This study by the Pew Research Center is two years old, but it's striking in its comprehensiveness and still relevant to the work of researchers today. Among other things, it distinguishes among the 20 largest Asian American groups (the Bhutanese, Mongolian, and Okinawan round out the top 20, if you were curious).
There are now over 18.2 million Asians in America, making Asian Americans as a group the fastest growing minority population in the U.S. While it's true that, as a group, Asian Americans have the highest median incomes among ethnic groups in the U.S., actual median incomes vary wildly among Asian American subgroups. Thus, the term "rise" is in quotations marks on this blog -- which Asian Americans are "rising"? In what sense? Also interesting is the finding that most Asian Americans don't think of themselves as "Asian American." Rather, they identify with their country of origin (e.g., 62% of those surveyed identified as Chinese American, Vietnamese American, etc., as opposed to the generic "Asian American"). Thus, it is not only inaccurate to subscribe to myths about "Asian Americans" as a homogenous group, but doing so can lead to the implementation of harmful policies in American communities as a whole.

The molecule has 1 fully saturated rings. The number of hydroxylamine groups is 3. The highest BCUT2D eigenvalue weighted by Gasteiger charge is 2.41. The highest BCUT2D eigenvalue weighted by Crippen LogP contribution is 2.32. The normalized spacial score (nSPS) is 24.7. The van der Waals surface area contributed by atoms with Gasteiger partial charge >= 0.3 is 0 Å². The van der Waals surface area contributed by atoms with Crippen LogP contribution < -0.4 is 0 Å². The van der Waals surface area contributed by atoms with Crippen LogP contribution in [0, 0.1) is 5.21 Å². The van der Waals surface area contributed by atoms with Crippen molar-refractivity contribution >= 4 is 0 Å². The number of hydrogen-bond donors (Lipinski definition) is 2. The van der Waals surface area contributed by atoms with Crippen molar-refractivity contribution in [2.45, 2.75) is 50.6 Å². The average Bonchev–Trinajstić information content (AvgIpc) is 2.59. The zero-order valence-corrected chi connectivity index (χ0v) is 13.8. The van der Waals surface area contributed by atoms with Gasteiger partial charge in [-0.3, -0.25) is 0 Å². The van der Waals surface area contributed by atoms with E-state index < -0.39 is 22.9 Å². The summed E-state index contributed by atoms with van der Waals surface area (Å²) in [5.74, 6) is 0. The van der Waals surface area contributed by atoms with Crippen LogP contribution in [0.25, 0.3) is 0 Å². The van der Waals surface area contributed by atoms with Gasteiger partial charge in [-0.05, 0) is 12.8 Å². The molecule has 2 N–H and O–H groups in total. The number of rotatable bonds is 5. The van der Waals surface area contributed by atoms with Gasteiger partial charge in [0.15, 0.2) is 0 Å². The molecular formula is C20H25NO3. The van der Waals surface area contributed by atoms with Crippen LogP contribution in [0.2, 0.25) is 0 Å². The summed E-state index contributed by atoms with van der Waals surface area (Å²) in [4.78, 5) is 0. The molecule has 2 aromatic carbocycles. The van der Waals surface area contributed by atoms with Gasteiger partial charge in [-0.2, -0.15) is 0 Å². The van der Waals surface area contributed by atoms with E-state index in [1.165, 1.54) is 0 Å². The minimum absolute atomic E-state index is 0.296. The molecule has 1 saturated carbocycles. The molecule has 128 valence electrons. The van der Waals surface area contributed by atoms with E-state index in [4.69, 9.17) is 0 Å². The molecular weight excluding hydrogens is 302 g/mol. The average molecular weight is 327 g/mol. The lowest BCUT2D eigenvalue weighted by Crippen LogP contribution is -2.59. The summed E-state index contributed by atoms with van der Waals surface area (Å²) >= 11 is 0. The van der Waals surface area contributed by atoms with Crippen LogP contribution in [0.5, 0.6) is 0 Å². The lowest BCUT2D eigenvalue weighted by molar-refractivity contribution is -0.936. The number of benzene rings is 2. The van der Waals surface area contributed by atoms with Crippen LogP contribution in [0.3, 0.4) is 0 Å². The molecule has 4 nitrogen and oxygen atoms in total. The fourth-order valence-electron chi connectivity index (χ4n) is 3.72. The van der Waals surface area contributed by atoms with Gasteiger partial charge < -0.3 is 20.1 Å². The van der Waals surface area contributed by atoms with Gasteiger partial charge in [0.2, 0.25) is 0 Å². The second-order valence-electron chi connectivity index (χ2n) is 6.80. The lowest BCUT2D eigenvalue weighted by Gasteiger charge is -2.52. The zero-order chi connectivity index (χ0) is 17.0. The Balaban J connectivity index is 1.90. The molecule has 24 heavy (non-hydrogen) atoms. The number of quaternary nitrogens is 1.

The many differences among Asian American subgroups is all the more reason to gain a fuller understanding of how Asian Americans are integrating with and developing in the larger American context. Thus, the Pew study supports our belief that more granular studies like the ML-SAAF study are sorely needed!